Vaccine developer Iomai has announced results of a clinical trial showing its new dry patch formulation for travelers' diarrhea can trigger a stronger immune response than its wet patch, promising a vaccine that is easier to administer and tolerate.
Travelers' diarrhea has no approved vaccine at present, so Iomai's patch-based vaccine delivery promises convenience while avoiding systemic exposure to antigens or adjuvant.
Most cases of travelers' diarrhea are caused by enterotoxigenic E. coli bacteria (ETEC), and the US Centers for Disease Control and Prevention (CDC) estimates that 20 to 50 per cent of travelers to areas where the bacteria are endemic are sickened over a one- to two-week period, harbouring a potential market for a vaccine estimated at $450m (€350m) annually.
In the Phase 1/2 clinical trial, 160 volunteers were tested weekly for immune responses to ETEC, the major cause of travelers' diarrhea.
By the second week, the fold rise in antibodies to the ETEC antigen in the dry patch groups was significantly greater for all time points compared to the liquid-based version of the vaccine.
Moreover, dry patch recipients had greater than 95 per cent seroconversion rates with one dose.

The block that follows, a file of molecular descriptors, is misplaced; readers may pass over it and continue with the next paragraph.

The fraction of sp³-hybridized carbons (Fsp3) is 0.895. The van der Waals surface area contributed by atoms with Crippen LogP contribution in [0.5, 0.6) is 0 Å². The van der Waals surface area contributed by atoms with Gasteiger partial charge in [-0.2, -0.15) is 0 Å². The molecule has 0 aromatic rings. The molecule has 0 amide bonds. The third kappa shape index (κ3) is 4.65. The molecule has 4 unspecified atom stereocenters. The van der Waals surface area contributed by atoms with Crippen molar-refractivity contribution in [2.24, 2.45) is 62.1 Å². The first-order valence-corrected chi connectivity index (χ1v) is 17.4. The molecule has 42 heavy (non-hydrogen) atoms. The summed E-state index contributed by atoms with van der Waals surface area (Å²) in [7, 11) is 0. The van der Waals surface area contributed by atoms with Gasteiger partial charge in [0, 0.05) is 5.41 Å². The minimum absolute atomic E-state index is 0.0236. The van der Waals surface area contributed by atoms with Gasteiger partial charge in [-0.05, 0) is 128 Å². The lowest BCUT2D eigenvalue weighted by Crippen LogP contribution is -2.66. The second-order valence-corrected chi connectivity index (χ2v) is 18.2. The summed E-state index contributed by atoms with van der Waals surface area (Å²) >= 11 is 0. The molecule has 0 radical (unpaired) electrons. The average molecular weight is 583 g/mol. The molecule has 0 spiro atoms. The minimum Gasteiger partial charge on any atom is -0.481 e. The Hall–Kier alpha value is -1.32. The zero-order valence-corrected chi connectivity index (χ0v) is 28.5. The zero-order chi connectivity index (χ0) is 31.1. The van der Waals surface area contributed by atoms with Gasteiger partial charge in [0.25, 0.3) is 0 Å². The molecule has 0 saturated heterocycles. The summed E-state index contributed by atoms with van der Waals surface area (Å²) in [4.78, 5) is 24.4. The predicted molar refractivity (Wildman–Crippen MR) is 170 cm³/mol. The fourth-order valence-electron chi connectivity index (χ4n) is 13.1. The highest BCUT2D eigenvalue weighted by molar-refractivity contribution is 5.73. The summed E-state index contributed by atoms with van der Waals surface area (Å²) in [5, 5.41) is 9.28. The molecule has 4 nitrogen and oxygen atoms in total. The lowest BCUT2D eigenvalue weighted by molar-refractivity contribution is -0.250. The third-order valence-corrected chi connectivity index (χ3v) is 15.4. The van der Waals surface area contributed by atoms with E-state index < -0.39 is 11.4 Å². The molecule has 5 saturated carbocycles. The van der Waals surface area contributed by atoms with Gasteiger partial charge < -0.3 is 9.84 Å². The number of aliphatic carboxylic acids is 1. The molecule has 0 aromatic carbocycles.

Further Phase 2 studies are ongoing and Iomai's plan is to enter Phase 3 trials in 2007.
"Iomai plans to first seek regulatory approval in the United States, though the company hopes to commercialise its products globally," Stanley Erck, the company's president and chief executive officer, told In-PharmaTechnologist.com.
"Transcutaneous immunisation (TCI) remains an experimental technology, still Iomai expects that, should they win approval, their products will be priced competitively with existing vaccines."
TCI technology uses a patch placed on the surface of the skin to deliver vaccines and adjuvants to a group of antigen-presenting cells called Langerhans, located on the skin's outermost layer, which in turn deliver the vaccines and adjuvants to the nearby lymph nodes to produce a sustained immune response.
The needle-free technology can be applied to a wide range of vaccines, so Iomai has submitted to the US Department of Health and Human Services (DHHS) a proposal to receive government funding for further development of its adjuvant skin patch for pandemic influenza.
Iomai will develop a plan to produce 150m doses of its patch in a six-month period if awarded the contract.
What makes Iomai's immunostimulant patch particularly interesting for the US government is that it can be used with any avian pandemic flu vaccine to boost supplies by up to 100-fold, allowing much smaller doses of vaccine to be administered - a 'dose-sparing' approach to vaccination.
If awarded the DHHS grant, Iomai says it is prepared to scale up production of the patches, validate its production process, and design and build a facility capable of large-scale production.